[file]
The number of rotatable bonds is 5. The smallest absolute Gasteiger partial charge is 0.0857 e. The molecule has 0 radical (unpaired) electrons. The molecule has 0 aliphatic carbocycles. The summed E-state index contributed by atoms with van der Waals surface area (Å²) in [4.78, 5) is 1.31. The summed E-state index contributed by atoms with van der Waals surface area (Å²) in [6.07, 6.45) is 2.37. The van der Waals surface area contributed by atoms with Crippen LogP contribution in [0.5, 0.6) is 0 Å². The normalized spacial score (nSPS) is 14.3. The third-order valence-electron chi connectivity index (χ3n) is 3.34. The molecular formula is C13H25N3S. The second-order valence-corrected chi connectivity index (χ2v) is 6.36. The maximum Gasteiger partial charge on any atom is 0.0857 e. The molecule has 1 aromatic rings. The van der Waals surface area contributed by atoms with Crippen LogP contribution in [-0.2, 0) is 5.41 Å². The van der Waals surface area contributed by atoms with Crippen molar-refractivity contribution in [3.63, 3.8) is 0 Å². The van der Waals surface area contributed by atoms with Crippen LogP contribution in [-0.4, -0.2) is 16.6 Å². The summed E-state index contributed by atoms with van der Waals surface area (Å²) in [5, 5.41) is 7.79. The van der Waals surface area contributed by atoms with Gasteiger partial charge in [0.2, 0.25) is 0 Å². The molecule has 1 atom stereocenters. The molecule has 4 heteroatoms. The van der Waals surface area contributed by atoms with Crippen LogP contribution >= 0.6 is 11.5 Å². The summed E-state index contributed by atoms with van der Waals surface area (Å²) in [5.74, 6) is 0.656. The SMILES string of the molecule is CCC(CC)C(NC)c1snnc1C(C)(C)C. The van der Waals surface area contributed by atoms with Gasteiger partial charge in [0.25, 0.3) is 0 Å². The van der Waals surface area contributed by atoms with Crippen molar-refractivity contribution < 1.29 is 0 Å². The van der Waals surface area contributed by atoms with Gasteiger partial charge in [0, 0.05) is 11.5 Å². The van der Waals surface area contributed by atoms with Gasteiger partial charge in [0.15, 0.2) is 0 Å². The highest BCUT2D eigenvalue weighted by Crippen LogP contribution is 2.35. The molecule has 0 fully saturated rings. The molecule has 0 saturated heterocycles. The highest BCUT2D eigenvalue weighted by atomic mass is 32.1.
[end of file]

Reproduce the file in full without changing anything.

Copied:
The number of rotatable bonds is 5. The smallest absolute Gasteiger partial charge is 0.0857 e. The molecule has 0 radical (unpaired) electrons. The molecule has 0 aliphatic carbocycles. The summed E-state index contributed by atoms with van der Waals surface area (Å²) in [4.78, 5) is 1.31. The summed E-state index contributed by atoms with van der Waals surface area (Å²) in [6.07, 6.45) is 2.37. The van der Waals surface area contributed by atoms with Crippen LogP contribution in [0.5, 0.6) is 0 Å². The normalized spacial score (nSPS) is 14.3. The third-order valence-electron chi connectivity index (χ3n) is 3.34. The molecular formula is C13H25N3S. The second-order valence-corrected chi connectivity index (χ2v) is 6.36. The maximum Gasteiger partial charge on any atom is 0.0857 e. The molecule has 1 aromatic rings. The van der Waals surface area contributed by atoms with Crippen LogP contribution in [-0.2, 0) is 5.41 Å². The van der Waals surface area contributed by atoms with Crippen molar-refractivity contribution in [3.63, 3.8) is 0 Å². The van der Waals surface area contributed by atoms with Crippen LogP contribution in [-0.4, -0.2) is 16.6 Å². The summed E-state index contributed by atoms with van der Waals surface area (Å²) in [5, 5.41) is 7.79. The van der Waals surface area contributed by atoms with Gasteiger partial charge in [0.2, 0.25) is 0 Å². The molecule has 1 atom stereocenters. The molecule has 4 heteroatoms. The van der Waals surface area contributed by atoms with Crippen LogP contribution >= 0.6 is 11.5 Å². The summed E-state index contributed by atoms with van der Waals surface area (Å²) in [5.74, 6) is 0.656. The SMILES string of the molecule is CCC(CC)C(NC)c1snnc1C(C)(C)C. The van der Waals surface area contributed by atoms with Gasteiger partial charge in [0.25, 0.3) is 0 Å². The van der Waals surface area contributed by atoms with Crippen molar-refractivity contribution < 1.29 is 0 Å². The van der Waals surface area contributed by atoms with Gasteiger partial charge in [0, 0.05) is 11.5 Å². The van der Waals surface area contributed by atoms with Gasteiger partial charge in [0.15, 0.2) is 0 Å². The highest BCUT2D eigenvalue weighted by Crippen LogP contribution is 2.35. The molecule has 0 fully saturated rings. The molecule has 0 saturated heterocycles. The highest BCUT2D eigenvalue weighted by atomic mass is 32.1.